We develop our Teaspoon languages to meet the needs of teachers in teaching non-CS and even non-STEM classes. We argue that there are computing education learning objectives that we address with Teaspoon languages, even if they don’t include common languages features like for, while, and if statements. A common argument against our work in Teaspoon languages is that we’re undertaking a Sisyphean task. Computing is what it is, programming languages are what they are, and education is not going to be a driving force for changing anything in computing.
And yet, that’s exactly how the desktop user interface was invented.
Alan Kay (another Turing laureate in this story), Adele Goldberg, and Dan Ingalls led the development of Smalltalk in Xerox PARC in the 1970’s. The goal for Smalltalk was to realize Alan’s vision of a Dynabook, using the computer as a tool for learning. The WIMP (overlapping Windows, Icons, Menus, and mouse Pointer) interface was invented in order to achieve computing education goals. For the purposes of education, the user interface that you are using right now was invented.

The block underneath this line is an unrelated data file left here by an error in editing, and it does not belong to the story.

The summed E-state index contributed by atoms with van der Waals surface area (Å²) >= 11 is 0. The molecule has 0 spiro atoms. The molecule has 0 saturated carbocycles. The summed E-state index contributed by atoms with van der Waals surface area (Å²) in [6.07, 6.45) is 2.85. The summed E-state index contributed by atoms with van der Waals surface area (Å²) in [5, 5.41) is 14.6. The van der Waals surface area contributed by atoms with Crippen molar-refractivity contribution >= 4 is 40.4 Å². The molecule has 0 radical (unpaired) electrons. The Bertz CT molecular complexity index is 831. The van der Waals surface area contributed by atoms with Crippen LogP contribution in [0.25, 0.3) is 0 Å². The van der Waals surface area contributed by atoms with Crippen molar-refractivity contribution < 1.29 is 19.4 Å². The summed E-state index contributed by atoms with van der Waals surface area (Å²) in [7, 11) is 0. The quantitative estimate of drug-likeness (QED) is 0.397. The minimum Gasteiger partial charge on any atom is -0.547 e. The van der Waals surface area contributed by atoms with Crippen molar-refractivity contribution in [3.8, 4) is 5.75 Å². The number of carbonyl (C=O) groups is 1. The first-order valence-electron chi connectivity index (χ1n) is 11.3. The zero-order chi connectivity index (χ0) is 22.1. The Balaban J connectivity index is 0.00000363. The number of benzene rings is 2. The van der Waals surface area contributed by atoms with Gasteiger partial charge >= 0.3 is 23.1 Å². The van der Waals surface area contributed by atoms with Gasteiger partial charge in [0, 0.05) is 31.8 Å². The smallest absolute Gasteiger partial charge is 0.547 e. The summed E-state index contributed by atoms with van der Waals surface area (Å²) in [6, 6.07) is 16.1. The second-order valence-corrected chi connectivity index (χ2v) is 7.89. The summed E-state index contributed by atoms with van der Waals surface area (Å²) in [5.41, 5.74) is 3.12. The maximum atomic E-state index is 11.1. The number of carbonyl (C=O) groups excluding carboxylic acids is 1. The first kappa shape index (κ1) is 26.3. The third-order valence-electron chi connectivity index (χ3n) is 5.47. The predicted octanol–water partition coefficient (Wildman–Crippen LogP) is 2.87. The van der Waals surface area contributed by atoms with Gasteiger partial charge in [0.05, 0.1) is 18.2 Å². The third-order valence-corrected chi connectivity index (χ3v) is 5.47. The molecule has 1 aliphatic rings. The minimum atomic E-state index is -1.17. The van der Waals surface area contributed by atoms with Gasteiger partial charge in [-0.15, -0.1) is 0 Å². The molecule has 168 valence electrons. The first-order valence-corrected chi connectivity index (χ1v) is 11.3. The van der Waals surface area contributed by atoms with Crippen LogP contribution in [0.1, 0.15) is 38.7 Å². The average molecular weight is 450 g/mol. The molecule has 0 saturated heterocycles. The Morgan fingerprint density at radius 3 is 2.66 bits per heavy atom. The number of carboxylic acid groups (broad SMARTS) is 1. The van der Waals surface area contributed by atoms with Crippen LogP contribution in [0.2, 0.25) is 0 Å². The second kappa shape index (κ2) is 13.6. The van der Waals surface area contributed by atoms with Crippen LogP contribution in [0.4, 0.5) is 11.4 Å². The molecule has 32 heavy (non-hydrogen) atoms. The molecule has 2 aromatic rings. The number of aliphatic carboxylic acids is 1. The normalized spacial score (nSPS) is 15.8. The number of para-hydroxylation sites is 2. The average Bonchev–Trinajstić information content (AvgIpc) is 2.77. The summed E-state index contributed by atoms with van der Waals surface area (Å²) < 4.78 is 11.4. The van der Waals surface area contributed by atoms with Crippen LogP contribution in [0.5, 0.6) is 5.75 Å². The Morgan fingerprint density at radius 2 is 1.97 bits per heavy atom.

The Smalltalk work tells us that we don’t have to accept computing as it is. Computing education today focuses mostly on preparing students to be professional software developers, using the tools of professional software development. That’s important and useful, but often eclipses other, broader goals for learning computing. The earliest goals for computing education are different from those in most of today’s computing education. We should question our goals, our tools, and our assumptions. Computing for everyone is likely going to look different than the computing we have today which has been defined for a narrow set of goals and for far fewer people than “all.”